I've worked out something profound about my drawing style. I know my designs tend to be busy, and I accept that this is a reflection of my busy life to date.
However I've been struggling with drawing interesting lines and being able to apply them in my work in a compelling way that holds the attention. And what I've worked out is that although I can draw all sorts of irregular, unconventional lines, when I apply them to my work, the way that I draw them is "consistently irregular". When our eyes see something consistent, the brain intervenes very quickly, saying "recognise that ... categorise it ... move on". So consistent things get quickly scanned and passed by.
So if I can create lines that are irregular, it must be the consistency that is limiting the interest in what I create. And if I think about my working life, consistency in the application of policy and procedure was a large part of the environment in which I worked. I was constantly trying to ensure policy and procedure was being consistently applied in a very diverse environment. This drive for consistency is now becoming apparent in my work. At present I am creating diverse lines in a consistent manner. I am no longer at work (I am a student not an employee!) ... I do not need to be consistent any more ... my work will be better if I can deliver inconsistency applied as required.
So when I look at the drawing of Victoria, kneeling, it is not compelling because there is too little variation in how I drew the interesting lines to create her. Each line needed to have variation within it. And there wasn't.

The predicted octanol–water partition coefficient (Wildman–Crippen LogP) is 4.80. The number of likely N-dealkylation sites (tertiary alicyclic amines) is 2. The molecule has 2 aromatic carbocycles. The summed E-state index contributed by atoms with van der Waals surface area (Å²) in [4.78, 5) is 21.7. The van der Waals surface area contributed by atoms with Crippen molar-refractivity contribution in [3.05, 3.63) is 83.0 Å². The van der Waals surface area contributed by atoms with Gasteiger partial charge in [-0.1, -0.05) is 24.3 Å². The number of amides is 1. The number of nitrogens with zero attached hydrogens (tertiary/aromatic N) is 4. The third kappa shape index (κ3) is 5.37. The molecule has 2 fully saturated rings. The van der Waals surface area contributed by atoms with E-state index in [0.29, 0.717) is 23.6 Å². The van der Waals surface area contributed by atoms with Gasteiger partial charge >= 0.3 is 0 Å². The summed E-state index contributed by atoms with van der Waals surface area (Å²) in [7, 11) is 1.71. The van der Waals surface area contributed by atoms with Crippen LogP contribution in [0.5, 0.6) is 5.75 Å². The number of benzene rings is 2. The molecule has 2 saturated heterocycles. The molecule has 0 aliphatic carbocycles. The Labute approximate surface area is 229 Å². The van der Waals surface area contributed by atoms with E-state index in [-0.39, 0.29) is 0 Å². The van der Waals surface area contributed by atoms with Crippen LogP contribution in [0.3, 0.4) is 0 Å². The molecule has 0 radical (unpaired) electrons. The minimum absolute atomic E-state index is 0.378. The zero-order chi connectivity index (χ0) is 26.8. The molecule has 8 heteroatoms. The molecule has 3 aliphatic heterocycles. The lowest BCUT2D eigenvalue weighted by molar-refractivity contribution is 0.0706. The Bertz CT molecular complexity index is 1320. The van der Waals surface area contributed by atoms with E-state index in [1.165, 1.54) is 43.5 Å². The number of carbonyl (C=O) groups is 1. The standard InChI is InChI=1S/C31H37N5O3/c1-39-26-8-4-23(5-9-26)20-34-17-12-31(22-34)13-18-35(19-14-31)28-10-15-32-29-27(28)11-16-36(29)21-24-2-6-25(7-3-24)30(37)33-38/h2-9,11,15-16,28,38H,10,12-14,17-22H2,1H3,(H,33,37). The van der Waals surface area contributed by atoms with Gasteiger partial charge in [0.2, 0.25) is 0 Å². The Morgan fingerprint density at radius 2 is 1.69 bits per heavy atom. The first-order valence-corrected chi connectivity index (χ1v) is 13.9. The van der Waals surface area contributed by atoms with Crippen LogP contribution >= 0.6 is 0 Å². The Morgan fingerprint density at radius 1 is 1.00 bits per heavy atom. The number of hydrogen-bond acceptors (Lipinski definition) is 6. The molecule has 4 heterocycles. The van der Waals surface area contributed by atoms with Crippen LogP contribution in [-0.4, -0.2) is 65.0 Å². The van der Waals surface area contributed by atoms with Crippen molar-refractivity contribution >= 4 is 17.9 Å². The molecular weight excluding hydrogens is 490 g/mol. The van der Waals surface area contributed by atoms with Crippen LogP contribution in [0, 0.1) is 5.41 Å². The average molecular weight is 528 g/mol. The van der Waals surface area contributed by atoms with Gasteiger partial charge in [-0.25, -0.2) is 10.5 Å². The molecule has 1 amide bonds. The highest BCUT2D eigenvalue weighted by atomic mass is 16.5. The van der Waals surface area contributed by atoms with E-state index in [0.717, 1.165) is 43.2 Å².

I think I will try the mark making exercises again, thinking about emotions and feelings that I want associated with my work, and see what transpires. Peace, joy, affection, vigour, energy. These are the words I want people to feel in my work. If this enables me to create different marks, I will be pleased. I think this fits with Michael's feedback "persist more in drawing process and refine" and "be more aware of different visual language and how they relate".
Michael also said that I could have varied my lines when I was drawing the fan. (See homework photos from 2 days ago). One of the fans was stitched with long sewing stitches. He suggested I could have drawn some lines, and stitched others - and instantly I understood how this would have improved the impact. The fan was very round and very regular ... and completely uninspiring. A couple of wobbly lines would have broken it up nicely.
I remember my friend Lisa saying that some of my print work at Herts had been enhanced by simple stitching I had added. I had been getting angst-ridden because of the minute variation in the handsewn stitch length, but she felt this subtle variation had added to it. Now I understand why. No machine could have achieved this inconsistent variation. It was obviously hand done. And in the machine age, this is exactly the appeal.
Photos from class 5 to follow.